Former Trump campaign adviser Roger Stone plans to fiercely deny to the House Intelligence Committee on Tuesday that he had any contact, much less colluded, with Russian operatives during the 2016 presidential election, according to a prepared opening statement he shared with The Washington Post.
Stone also plans to deny that he had any advance knowledge that emails of Hillary Clinton's campaign chairman John Podesta would be hacked or that his emails would then be released by WikiLeaks — despite tweeting just days before that Podesta's "time in the barrel" would soon be coming.
In his prepared opening statement, Stone decries the nation's intelligence agencies as "politicized," and questions the findings of the intelligence community regarding Russia's efforts to meddle in the 2016 election, including the hacks of the Democratic National Committee and Podesta.
"Mantra-like repetition of the claim by our vaunted 17 intelligence agencies that the 'Russians' colluded with the Trump campaign about Russia's efforts to sway the election, does not make it so," he wrote — voicing doubts similar to those President Trump has expressed.
Stone's prepared comments are lengthy, and include several addendums, including images of private communications he had with hacker Guccifer 2.0 on Twitter in August and September of last year. Stone has publicly questioned the assertion that Guccifer 2.0 is connected to the Russian-directed hacking operation, but insists the newly disclosed messages show his contact with them began only after he made that claim.
Stone also stresses several times that he had hoped to deliver his remarks publicly — accusing the committee of "cowardice" for not letting him speak in an open forum.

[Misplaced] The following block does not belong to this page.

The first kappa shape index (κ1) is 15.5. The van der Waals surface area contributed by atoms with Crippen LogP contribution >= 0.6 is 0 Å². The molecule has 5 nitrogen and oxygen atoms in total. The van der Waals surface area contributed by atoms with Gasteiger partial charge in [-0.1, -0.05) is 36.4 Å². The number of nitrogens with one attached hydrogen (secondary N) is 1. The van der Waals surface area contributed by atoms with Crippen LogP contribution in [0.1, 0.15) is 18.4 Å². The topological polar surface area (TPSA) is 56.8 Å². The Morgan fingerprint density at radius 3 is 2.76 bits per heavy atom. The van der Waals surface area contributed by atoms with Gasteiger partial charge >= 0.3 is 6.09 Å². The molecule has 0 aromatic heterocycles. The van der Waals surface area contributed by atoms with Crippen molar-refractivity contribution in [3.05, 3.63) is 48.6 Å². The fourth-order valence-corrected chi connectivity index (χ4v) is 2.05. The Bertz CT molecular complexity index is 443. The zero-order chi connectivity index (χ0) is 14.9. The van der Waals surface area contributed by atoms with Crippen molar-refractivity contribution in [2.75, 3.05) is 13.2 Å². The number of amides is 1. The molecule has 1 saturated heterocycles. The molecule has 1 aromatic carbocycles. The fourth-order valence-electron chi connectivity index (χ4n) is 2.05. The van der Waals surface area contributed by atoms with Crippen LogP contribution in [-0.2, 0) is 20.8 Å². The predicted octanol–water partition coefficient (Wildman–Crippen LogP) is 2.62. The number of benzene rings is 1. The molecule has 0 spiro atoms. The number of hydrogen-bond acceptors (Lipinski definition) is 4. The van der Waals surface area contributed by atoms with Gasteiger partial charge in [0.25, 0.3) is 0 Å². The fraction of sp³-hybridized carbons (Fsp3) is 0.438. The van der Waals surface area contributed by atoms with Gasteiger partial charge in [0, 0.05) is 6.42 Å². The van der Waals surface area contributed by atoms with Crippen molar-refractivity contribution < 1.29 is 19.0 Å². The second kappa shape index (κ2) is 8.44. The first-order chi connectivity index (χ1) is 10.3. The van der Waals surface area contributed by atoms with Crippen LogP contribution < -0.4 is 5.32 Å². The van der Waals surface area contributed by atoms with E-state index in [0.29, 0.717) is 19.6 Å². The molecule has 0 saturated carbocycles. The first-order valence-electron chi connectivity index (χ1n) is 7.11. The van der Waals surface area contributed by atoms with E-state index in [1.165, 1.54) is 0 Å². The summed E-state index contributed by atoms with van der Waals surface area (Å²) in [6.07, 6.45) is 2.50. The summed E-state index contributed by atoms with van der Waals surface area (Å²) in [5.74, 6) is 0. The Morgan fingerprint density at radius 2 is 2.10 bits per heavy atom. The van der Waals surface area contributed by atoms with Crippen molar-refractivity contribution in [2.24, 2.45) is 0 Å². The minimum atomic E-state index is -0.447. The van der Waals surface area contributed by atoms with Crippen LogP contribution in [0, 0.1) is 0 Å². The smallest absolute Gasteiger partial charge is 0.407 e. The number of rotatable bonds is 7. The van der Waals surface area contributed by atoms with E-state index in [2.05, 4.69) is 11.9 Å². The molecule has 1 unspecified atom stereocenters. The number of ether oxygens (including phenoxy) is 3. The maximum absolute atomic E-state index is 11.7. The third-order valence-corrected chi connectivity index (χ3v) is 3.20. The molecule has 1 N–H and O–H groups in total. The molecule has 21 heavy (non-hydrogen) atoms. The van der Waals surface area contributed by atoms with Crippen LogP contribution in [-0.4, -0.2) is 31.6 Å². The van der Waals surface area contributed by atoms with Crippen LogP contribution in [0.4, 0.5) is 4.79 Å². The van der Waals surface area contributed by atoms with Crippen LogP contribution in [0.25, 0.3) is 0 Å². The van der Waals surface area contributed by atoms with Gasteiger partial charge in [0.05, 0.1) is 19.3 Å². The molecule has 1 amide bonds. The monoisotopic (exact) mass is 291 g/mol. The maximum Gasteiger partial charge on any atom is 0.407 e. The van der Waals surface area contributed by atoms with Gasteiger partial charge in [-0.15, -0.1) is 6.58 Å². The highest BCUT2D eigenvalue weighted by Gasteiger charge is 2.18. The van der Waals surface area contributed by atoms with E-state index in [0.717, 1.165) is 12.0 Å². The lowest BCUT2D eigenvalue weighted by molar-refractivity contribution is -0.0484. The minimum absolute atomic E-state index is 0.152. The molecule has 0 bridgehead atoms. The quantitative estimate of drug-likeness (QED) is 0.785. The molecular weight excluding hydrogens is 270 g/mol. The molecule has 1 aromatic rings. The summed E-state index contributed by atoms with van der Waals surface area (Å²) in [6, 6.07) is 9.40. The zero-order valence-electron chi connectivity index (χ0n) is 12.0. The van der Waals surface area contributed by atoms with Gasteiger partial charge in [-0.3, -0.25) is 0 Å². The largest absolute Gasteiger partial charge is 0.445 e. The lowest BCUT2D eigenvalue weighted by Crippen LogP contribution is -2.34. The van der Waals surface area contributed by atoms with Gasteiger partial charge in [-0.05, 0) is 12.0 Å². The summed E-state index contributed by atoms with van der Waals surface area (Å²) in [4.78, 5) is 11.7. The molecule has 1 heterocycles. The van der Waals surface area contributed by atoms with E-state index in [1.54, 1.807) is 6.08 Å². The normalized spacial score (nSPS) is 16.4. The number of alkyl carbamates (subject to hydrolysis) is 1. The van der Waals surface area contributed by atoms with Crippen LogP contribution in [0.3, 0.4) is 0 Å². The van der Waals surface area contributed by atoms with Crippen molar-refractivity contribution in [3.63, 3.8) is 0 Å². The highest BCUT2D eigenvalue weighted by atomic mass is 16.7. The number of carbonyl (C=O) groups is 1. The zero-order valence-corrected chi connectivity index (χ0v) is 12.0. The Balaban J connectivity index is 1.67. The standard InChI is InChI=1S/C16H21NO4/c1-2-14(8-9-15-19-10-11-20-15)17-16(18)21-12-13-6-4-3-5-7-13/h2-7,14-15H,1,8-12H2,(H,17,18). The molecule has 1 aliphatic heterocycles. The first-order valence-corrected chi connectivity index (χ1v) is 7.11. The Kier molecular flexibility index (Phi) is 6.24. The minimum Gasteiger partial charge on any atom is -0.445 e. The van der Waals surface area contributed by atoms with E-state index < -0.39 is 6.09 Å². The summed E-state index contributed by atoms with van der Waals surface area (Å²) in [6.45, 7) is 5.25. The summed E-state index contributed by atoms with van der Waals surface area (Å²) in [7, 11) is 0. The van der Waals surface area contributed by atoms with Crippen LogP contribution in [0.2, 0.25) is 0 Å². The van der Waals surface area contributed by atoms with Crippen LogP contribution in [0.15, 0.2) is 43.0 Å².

But though Stone's interview is slated to take place behind closed doors, it is not expected to be a quiet affair.
Stone has already taken to Twitter to herald his appearance, giving interviews to Alex Jones's Info Wars on Monday and tweeting a photo of himself "preparing" for testimony before the committee by reading a well-known tome about life in socialist Russia that was published in the mid-1970s.
He has also said that he planned to record his testimony in advance and release the recording to Info Wars for broadcast during the time of the closed-door session.
Stone also takes direct aim at several committee Democrats in his prepared remarks, reserving the most pointed vitriol for the committee's ranking member, Rep. Adam B. Schiff (D-Calif.)
During his appearance on Jones's program Monday, Stone vowed to "be on offense and to expose Congressman Adam B. Schiff as the demagogic charlatan that he is." He also referred to the intel committee meeting as "The Romp in the Swamp."
Just before the hearing started, Schiff responded to Stone's criticism telling reporters: "It's consistent with his motto: deny deny deny."